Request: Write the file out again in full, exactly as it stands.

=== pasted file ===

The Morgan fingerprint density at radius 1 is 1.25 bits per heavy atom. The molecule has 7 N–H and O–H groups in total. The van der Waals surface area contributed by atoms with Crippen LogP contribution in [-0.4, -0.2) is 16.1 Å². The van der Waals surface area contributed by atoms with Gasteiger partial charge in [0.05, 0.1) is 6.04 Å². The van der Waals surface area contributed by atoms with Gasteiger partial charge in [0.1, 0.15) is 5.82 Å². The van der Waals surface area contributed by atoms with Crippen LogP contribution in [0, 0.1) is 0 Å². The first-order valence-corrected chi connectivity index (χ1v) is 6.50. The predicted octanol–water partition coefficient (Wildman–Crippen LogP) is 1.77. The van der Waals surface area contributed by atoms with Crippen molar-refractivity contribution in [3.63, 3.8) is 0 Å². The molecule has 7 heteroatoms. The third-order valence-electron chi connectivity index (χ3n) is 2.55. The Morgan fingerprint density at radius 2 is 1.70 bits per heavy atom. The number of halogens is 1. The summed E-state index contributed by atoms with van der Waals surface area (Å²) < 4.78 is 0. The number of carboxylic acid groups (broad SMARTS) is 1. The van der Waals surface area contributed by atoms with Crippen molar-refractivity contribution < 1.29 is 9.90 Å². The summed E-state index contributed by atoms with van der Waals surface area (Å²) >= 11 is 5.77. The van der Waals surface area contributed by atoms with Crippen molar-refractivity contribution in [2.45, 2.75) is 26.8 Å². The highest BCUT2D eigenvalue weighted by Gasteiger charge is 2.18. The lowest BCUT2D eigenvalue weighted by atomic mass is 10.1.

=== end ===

The Morgan fingerprint density at radius 1 is 1.25 bits per heavy atom. The molecule has 7 N–H and O–H groups in total. The van der Waals surface area contributed by atoms with Crippen LogP contribution in [-0.4, -0.2) is 16.1 Å². The van der Waals surface area contributed by atoms with Gasteiger partial charge in [0.05, 0.1) is 6.04 Å². The van der Waals surface area contributed by atoms with Gasteiger partial charge in [0.1, 0.15) is 5.82 Å². The van der Waals surface area contributed by atoms with Crippen LogP contribution in [0, 0.1) is 0 Å². The first-order valence-corrected chi connectivity index (χ1v) is 6.50. The predicted octanol–water partition coefficient (Wildman–Crippen LogP) is 1.77. The van der Waals surface area contributed by atoms with Crippen molar-refractivity contribution in [3.63, 3.8) is 0 Å². The molecule has 7 heteroatoms. The third-order valence-electron chi connectivity index (χ3n) is 2.55. The Morgan fingerprint density at radius 2 is 1.70 bits per heavy atom. The number of halogens is 1. The summed E-state index contributed by atoms with van der Waals surface area (Å²) < 4.78 is 0. The number of carboxylic acid groups (broad SMARTS) is 1. The van der Waals surface area contributed by atoms with Crippen molar-refractivity contribution < 1.29 is 9.90 Å². The summed E-state index contributed by atoms with van der Waals surface area (Å²) >= 11 is 5.77. The van der Waals surface area contributed by atoms with Crippen molar-refractivity contribution in [2.45, 2.75) is 26.8 Å². The highest BCUT2D eigenvalue weighted by Gasteiger charge is 2.18. The lowest BCUT2D eigenvalue weighted by atomic mass is 10.1.